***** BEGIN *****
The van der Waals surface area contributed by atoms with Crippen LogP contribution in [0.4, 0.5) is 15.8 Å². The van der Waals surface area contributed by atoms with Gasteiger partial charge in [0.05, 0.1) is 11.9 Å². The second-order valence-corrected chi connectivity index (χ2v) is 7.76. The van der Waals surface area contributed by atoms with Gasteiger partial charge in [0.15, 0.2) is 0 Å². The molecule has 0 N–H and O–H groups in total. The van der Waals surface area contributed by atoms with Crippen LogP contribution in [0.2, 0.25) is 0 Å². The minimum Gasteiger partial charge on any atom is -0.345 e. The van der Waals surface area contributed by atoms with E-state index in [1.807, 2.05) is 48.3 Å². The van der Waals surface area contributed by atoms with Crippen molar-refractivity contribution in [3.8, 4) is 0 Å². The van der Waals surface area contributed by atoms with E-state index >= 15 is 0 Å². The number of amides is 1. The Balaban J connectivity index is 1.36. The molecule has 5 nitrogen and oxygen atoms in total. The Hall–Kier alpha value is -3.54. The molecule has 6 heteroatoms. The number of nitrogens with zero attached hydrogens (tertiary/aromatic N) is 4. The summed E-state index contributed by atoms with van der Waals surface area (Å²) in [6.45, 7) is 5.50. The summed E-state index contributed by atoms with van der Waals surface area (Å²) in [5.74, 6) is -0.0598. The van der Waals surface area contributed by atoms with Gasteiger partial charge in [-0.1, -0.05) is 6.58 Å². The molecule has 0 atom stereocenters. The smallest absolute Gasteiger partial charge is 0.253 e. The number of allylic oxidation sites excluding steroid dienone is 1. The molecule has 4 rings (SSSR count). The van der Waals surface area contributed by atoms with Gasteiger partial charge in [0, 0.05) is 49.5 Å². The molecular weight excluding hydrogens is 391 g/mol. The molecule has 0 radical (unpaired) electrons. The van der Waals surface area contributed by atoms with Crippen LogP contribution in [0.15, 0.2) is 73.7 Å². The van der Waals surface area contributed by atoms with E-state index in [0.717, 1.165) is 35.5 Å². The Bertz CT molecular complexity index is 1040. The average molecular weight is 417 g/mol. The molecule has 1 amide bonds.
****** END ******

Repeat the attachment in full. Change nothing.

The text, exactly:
The van der Waals surface area contributed by atoms with Crippen LogP contribution in [0.4, 0.5) is 15.8 Å². The van der Waals surface area contributed by atoms with Gasteiger partial charge in [0.05, 0.1) is 11.9 Å². The second-order valence-corrected chi connectivity index (χ2v) is 7.76. The van der Waals surface area contributed by atoms with Gasteiger partial charge in [0.15, 0.2) is 0 Å². The molecule has 0 N–H and O–H groups in total. The van der Waals surface area contributed by atoms with Crippen LogP contribution in [0.2, 0.25) is 0 Å². The minimum Gasteiger partial charge on any atom is -0.345 e. The van der Waals surface area contributed by atoms with E-state index in [1.807, 2.05) is 48.3 Å². The van der Waals surface area contributed by atoms with Crippen molar-refractivity contribution in [3.8, 4) is 0 Å². The van der Waals surface area contributed by atoms with E-state index >= 15 is 0 Å². The number of amides is 1. The Balaban J connectivity index is 1.36. The molecule has 5 nitrogen and oxygen atoms in total. The Hall–Kier alpha value is -3.54. The molecule has 6 heteroatoms. The number of nitrogens with zero attached hydrogens (tertiary/aromatic N) is 4. The summed E-state index contributed by atoms with van der Waals surface area (Å²) in [6.45, 7) is 5.50. The summed E-state index contributed by atoms with van der Waals surface area (Å²) in [5.74, 6) is -0.0598. The van der Waals surface area contributed by atoms with Gasteiger partial charge in [-0.1, -0.05) is 6.58 Å². The molecule has 0 atom stereocenters. The smallest absolute Gasteiger partial charge is 0.253 e. The number of allylic oxidation sites excluding steroid dienone is 1. The molecule has 4 rings (SSSR count). The van der Waals surface area contributed by atoms with Gasteiger partial charge in [0, 0.05) is 49.5 Å². The molecular weight excluding hydrogens is 391 g/mol. The molecule has 0 radical (unpaired) electrons. The van der Waals surface area contributed by atoms with Crippen LogP contribution in [0.15, 0.2) is 73.7 Å². The van der Waals surface area contributed by atoms with E-state index in [0.717, 1.165) is 35.5 Å². The Bertz CT molecular complexity index is 1040. The average molecular weight is 417 g/mol. The molecule has 1 amide bonds.